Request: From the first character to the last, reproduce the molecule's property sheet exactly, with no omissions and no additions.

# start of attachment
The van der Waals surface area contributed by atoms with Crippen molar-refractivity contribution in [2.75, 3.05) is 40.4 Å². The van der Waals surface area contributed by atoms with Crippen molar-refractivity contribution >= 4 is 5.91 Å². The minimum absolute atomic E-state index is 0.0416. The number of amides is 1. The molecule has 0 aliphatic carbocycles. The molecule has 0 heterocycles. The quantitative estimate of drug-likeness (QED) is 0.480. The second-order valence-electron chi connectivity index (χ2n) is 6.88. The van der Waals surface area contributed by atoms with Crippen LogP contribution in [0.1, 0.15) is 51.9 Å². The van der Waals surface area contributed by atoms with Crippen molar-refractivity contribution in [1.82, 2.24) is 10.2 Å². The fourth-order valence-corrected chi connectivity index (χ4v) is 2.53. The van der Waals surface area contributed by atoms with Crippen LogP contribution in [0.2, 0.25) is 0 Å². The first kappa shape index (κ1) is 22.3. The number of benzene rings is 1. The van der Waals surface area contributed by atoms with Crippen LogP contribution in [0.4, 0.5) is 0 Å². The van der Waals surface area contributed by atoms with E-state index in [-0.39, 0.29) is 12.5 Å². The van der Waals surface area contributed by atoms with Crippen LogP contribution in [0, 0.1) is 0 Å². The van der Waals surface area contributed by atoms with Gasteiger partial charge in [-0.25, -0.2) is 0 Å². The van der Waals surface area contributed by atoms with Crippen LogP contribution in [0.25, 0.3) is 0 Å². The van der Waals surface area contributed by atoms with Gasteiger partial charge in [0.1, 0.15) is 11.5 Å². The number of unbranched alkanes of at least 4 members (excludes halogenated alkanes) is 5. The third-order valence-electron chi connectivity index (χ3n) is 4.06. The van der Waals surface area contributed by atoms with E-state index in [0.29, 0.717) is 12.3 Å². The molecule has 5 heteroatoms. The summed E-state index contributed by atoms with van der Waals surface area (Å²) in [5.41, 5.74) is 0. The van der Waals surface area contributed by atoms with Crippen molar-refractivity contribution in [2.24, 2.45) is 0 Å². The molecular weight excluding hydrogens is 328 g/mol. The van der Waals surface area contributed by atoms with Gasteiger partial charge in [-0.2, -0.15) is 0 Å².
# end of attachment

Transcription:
The van der Waals surface area contributed by atoms with Crippen molar-refractivity contribution in [2.75, 3.05) is 40.4 Å². The van der Waals surface area contributed by atoms with Crippen molar-refractivity contribution >= 4 is 5.91 Å². The minimum absolute atomic E-state index is 0.0416. The number of amides is 1. The molecule has 0 aliphatic carbocycles. The molecule has 0 heterocycles. The quantitative estimate of drug-likeness (QED) is 0.480. The second-order valence-electron chi connectivity index (χ2n) is 6.88. The van der Waals surface area contributed by atoms with Crippen LogP contribution in [0.1, 0.15) is 51.9 Å². The van der Waals surface area contributed by atoms with Crippen molar-refractivity contribution in [1.82, 2.24) is 10.2 Å². The fourth-order valence-corrected chi connectivity index (χ4v) is 2.53. The van der Waals surface area contributed by atoms with Crippen LogP contribution in [0.2, 0.25) is 0 Å². The first kappa shape index (κ1) is 22.3. The number of benzene rings is 1. The van der Waals surface area contributed by atoms with Crippen LogP contribution in [0.4, 0.5) is 0 Å². The van der Waals surface area contributed by atoms with E-state index in [-0.39, 0.29) is 12.5 Å². The van der Waals surface area contributed by atoms with Crippen LogP contribution in [0, 0.1) is 0 Å². The van der Waals surface area contributed by atoms with Gasteiger partial charge in [-0.25, -0.2) is 0 Å². The van der Waals surface area contributed by atoms with Crippen LogP contribution in [0.25, 0.3) is 0 Å². The van der Waals surface area contributed by atoms with Gasteiger partial charge in [0.1, 0.15) is 11.5 Å². The number of unbranched alkanes of at least 4 members (excludes halogenated alkanes) is 5. The third-order valence-electron chi connectivity index (χ3n) is 4.06. The van der Waals surface area contributed by atoms with E-state index in [0.29, 0.717) is 12.3 Å². The molecule has 5 heteroatoms. The summed E-state index contributed by atoms with van der Waals surface area (Å²) in [5.41, 5.74) is 0. The van der Waals surface area contributed by atoms with Crippen molar-refractivity contribution in [2.24, 2.45) is 0 Å². The molecular weight excluding hydrogens is 328 g/mol. The van der Waals surface area contributed by atoms with Gasteiger partial charge in [-0.2, -0.15) is 0 Å².